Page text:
“Do you think I’m a sociopath?” Bernie Madoff, serving a 150-year prison sentence, asks visiting New York Times investigative reporter Diana B. Henriques in a scene from the HBO film “The Wizard of Lies.”
She doesn’t answer the question, but the title of the movie, which debuts on May 20 and is based on the book by Henriques, is enough to suggest her conclusion, practically defining a pathologically deceitful person.
Madoff, who marked his 79th birthday on April 29 at a federal prison in North Carolina, holds the dubious distinction of perpetrating the biggest financial fraud by an individual in American history. By the time of his arrest in 2008, Madoff had swindled his clients out of some $65 billion, mostly in fabricated gains, though “only” around $18 billion in actual losses.
According to reporting by The Wall Street Journal and the Los Angeles Times, among those left holding the bag locally were the Jewish Community Foundation of Los Angeles, to the tune of $18 million (which included $6.4 million lost by The Jewish Federation of Greater Los Angeles). Nationally, victims included the Hadassah women’s organization ($90 million), Yeshiva University ($140 million) and the Elie Wiesel Foundation for Humanity ($15.2 million).
In the years before his exposure, Madoff was hailed as a financial genius by the media and investors, and the famous and wealthy begged him to accept their million-dollar checks, no questions asked.
In reality, Madoff ran a giant Ponzi scheme, in which his clients earned dividends of 10 percent or higher like clockwork, year after year. This operation worked as long as a steady stream of new big-time investors channeled fresh funds to Madoff, allowing him to pay generous dividends to his old investors — and providing him with a billionaire lifestyle in Manhattan and Florida.
But in 2008, when the stock market plunged and large investors tried to pull their money from Madoff-controlled funds, the “financial genius” desperately scrambled for an infusion of new money. He failed and the Ponzi pyramid collapsed.
In a dramatic scene in “The Wizard of Lies,” Madoff confesses to having lived a lie to his immediate family members, who also pay heavily for his crimes. His wife, Ruth, is portrayed by Michelle Pfeiffer as a once reigning society hostess now shunned by all. In the privacy of their bedroom, she asks only one question: “Why, Bernie? Why?”
He replies, weakly, “I didn’t mean to harm anyone. I just couldn’t stop.”
Two years after Madoff’s arrest, his older son, Mark (Alessandro Nivola), committed suicide by hanging himself, leaving behind a bitter note blaming his father. Even that was not the end of the family’s misery, as younger son Andrew (Nathan Darrow) died of cancer at 48 in 2014.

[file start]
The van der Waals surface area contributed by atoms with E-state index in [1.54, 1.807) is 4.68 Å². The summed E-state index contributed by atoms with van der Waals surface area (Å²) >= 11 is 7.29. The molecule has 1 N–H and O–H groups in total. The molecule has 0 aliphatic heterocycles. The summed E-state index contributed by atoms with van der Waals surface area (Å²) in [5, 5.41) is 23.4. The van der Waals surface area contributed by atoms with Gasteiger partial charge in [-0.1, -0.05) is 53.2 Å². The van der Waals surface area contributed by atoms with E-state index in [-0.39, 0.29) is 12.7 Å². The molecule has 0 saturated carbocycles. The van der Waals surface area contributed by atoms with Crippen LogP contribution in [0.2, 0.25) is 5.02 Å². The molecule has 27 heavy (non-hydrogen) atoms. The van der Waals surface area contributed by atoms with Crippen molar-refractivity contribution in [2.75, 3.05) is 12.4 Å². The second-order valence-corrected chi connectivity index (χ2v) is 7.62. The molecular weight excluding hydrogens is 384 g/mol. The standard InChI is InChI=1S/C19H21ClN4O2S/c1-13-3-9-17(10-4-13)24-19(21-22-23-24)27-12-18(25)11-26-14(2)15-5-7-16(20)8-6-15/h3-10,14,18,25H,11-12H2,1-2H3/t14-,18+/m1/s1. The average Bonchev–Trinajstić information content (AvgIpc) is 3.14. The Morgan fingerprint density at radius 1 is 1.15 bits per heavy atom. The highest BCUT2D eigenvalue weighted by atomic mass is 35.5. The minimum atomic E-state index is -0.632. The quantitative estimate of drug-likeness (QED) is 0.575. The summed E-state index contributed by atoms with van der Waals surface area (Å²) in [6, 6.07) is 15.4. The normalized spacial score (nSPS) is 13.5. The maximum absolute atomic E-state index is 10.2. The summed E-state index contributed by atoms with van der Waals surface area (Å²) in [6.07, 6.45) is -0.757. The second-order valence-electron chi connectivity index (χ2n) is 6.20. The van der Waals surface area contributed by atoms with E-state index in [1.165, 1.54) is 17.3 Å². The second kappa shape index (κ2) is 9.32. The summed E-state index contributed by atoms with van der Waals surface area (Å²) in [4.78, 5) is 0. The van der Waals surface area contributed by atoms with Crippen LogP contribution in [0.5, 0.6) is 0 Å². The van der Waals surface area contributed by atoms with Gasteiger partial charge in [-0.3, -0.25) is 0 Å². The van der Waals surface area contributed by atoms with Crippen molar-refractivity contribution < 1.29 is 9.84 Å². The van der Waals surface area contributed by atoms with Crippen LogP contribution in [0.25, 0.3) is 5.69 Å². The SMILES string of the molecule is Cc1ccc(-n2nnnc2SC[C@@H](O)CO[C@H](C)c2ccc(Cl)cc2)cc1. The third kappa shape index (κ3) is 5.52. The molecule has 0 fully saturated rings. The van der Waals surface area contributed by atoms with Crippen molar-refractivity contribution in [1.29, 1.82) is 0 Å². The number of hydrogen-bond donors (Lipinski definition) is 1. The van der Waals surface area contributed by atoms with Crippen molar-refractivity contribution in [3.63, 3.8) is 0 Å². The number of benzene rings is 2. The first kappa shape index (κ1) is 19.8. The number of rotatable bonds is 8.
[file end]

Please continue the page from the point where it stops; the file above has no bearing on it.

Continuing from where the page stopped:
For “The Wizard of Lies,” veteran director Barry Levinson, whose resume includes such classics as “Rain Man” and “Good Morning, Vietnam,” put major emphasis on the relationships within the Madoff clan.
His film follows ABC’s “Madoff,” a four-episode miniseries with Richard Dreyfuss in the title role and Blythe Danner as Ruth, which aired in 2016. It focused primarily on the mechanics of Madoff’s Ponzi scheme in particular and of Wall Street operations in general.
For the lead role in his film, Levinson chose Robert De Niro, not the first name that comes to mind to portray an aging, near-sighted Jewish swindler. But Levinson noted to the Journal that De Niro, with some minor hairstyling, looks a lot like Madoff.
More important, Henriques, who interviewed the real Madoff in his jail cell for her book and then De Niro in the film (where she appears as herself), told the director that the Italian-American actor uncannily “got” the persona of Madoff.
To the surprise of some worriers, the exposure of Madoff’s misdeed did not lead to any widespread anti-Semitic backlash, except among some fringe websites and bloggers. It probably helped that Madoff swindled Jews, Catholics, Protestants and agnostics with equal gusto and lack of remorse. The reaction against the Jewish community might have been a lot stronger if Madoff had targeted only gentiles, Levinson speculated.
Regarding Madoff’s clients, was it possible that they were, in effect, his accomplices by letting their greed overcome their normal skepticism about a deal that appeared too good to be true? Levinson answered by observing it was part of Madoff’s shrewdness that he didn’t overplay his hand. While some scammers might have promised investors returns of 40 to 50 percent, Madoff stuck to around 10 percent, thus passing as a relatively “conservative” money manager.
Possible investors also were disarmed by Madoff’s personality. “He was not flashy, not a big talker, not incredibly charming, but more of a quiet, reserved man — that was his con,” Levinson said.
In any case, the director doubts that Americans will absorb any permanent lesson from his film or from Madoff’s ultimate fate.
“After that scandal, we tightened some stock market regulations, but they are now being rolled back,” Levinson said. “We haven’t learned anything, so we will be screwed again. We’ll always have flimflam operators. … We now have a president who says things which are not true, but people believe him.”
“The Wizard of Lies” will debut May 20 at 8 p.m. on HBO.